Sitka Conservation Society

Issues: Community Sustainability

SCS originally formed because Sitka residents were outraged at the large scale clearcutting occurring around their home. They were also very concerned about pollution emitted from the Sitka pulp mill. As SCS has grown, our primary focus has remained on Wilderness and public land protection. However, as residents of Sitka we are obviously very concerned about community issues. In fact, our Community Outreach Coordinator and Community Sustainability Organizer positions were added to help us work in our community, SCS sponsors a Backwoods Lecture Series to help Sitkans learn more about the wildlife and resources of the Tongass. See Our Events Calendar at the bottom of the page for a schedule of SCS events.

Climate Change and Energy

Just because Sitka is a small town, the Sitka Conservation Society does not believe that means it can’t be a national leader in taking on climate change. The idea is that if little Sitka can take progressive steps, why can’t any other community?  To help address climate change in Sitka, SCS has advocated for increasing the city’s hydroelectric capacity and organized energy conservation programs to help individuals improve the energy efficiency of their homes.

 

Local FoodsLocal Foods

At the Sitka Conservation Society we are working towards creating a more resilient food system by supporting local efforts to protect the habitat of wild foods, support traditional harvest/subsistence lifestyles, increase local food production, create access to wild seafood, reform the school lunch program to include local foods, and increase awareness of local fishing culture.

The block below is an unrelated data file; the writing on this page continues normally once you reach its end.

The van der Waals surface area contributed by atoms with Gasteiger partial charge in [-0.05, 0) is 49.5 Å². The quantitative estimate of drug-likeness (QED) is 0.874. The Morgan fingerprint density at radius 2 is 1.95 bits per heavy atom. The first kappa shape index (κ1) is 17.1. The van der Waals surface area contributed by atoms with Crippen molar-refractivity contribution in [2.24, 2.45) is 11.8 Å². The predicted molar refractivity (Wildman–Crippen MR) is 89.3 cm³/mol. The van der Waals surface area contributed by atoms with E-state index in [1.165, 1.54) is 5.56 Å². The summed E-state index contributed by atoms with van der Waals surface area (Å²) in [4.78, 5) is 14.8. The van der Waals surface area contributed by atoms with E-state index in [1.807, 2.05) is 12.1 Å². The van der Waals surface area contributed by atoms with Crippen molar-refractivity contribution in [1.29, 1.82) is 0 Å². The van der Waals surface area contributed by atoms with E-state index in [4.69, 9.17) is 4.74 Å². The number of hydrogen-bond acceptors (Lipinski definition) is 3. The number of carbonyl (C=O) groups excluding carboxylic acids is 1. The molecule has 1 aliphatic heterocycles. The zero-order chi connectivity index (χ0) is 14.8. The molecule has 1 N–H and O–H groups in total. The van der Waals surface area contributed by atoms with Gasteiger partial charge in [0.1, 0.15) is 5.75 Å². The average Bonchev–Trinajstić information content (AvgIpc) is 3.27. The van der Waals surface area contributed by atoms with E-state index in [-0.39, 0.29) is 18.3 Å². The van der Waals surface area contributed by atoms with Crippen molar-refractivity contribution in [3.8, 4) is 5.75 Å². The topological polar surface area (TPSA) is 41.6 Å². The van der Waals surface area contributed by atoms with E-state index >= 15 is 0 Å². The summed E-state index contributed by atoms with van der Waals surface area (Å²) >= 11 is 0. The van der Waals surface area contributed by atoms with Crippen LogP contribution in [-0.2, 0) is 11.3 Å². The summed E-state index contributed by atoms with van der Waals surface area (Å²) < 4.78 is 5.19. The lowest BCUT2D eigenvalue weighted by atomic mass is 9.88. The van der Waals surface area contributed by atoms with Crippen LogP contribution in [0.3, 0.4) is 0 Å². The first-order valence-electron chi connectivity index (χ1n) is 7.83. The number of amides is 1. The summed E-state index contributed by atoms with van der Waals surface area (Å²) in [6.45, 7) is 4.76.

Environmental Education

The Sitka Conservation Society provides diverse environmental education programs, which reach hundreds of people from preschool age through retirement age every year. Some of these programs are actually done in the classrooms of local schools, while other programs include public lectures and boat trips for the community at large.

 

 

Recent Posts:

  • Banding Songbirds with Gwen Baluss: A closer look at our tiny feathered neighbors

    Banding Songbirds with Gwen Baluss: A closer look at our tiny feathered neighbors

    Visiting Forest Service Wildlife Technician, Gwen Baluss carefully loosens the tie of a little sac and slowly reaches in. Delicately grasping the fragile creature within, she reveals the dark eyed junco to a resounding “AWE” echoing across the classroom as students pile on top of one another to get a closer look. For the third [...]

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  • Applooza 2014

    Applooza 2014

    Two weeks ago, youth volunteers from 4-H harvested apples that were grown as a result of one of the initiatives from the 2010 Sitka Health Summit. Volunteers and their parents came together once again to decorate fabric for mason jars and to cook applesauce. The aptly-named event, Applooza, was hosted by the Sitka Kitch at the First [...]

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  • Living with the Land Radio Episode 7: Lori Adams and the You-Pick Garden

    Living with the Land Radio Episode 7: Lori Adams and the You-Pick Garden

    Having grown up on a farm in Oregon, Lori Adams couldn’t help but get her hands in the soil when she moved to Sitka back in the 1980s. She started “Down to Earth You-Pick garden,” where Sitkans go to pick their own, locally-grown vegetables. In this episode of “Living with the Land,” Lori tells us [...]

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  • Living with the Land Radio Episode 6: Katy and Coral